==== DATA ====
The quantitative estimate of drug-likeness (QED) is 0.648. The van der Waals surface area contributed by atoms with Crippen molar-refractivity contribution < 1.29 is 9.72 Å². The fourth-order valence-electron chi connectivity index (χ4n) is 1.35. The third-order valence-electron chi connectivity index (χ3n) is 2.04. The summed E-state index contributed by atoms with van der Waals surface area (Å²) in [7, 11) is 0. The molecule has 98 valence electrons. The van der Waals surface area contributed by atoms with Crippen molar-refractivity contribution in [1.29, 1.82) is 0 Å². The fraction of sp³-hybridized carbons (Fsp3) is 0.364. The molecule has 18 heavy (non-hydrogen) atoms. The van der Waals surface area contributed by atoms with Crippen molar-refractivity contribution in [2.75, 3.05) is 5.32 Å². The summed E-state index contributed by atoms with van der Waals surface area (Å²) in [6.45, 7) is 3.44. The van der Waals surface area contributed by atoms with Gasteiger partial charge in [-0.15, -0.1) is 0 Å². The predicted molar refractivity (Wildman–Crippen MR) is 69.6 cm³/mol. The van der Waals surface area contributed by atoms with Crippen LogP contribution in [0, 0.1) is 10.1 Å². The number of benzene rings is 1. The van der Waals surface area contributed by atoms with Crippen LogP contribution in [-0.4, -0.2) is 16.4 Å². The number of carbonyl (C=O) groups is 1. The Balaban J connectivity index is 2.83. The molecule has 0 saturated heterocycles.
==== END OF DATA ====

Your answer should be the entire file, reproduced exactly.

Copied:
The quantitative estimate of drug-likeness (QED) is 0.648. The van der Waals surface area contributed by atoms with Crippen molar-refractivity contribution < 1.29 is 9.72 Å². The fourth-order valence-electron chi connectivity index (χ4n) is 1.35. The third-order valence-electron chi connectivity index (χ3n) is 2.04. The summed E-state index contributed by atoms with van der Waals surface area (Å²) in [7, 11) is 0. The molecule has 98 valence electrons. The van der Waals surface area contributed by atoms with Crippen molar-refractivity contribution in [1.29, 1.82) is 0 Å². The fraction of sp³-hybridized carbons (Fsp3) is 0.364. The molecule has 18 heavy (non-hydrogen) atoms. The van der Waals surface area contributed by atoms with Crippen molar-refractivity contribution in [2.75, 3.05) is 5.32 Å². The summed E-state index contributed by atoms with van der Waals surface area (Å²) in [6.45, 7) is 3.44. The van der Waals surface area contributed by atoms with Gasteiger partial charge in [-0.15, -0.1) is 0 Å². The predicted molar refractivity (Wildman–Crippen MR) is 69.6 cm³/mol. The van der Waals surface area contributed by atoms with Crippen LogP contribution in [0, 0.1) is 10.1 Å². The number of benzene rings is 1. The van der Waals surface area contributed by atoms with Crippen LogP contribution in [-0.4, -0.2) is 16.4 Å². The number of carbonyl (C=O) groups is 1. The Balaban J connectivity index is 2.83. The molecule has 0 saturated heterocycles.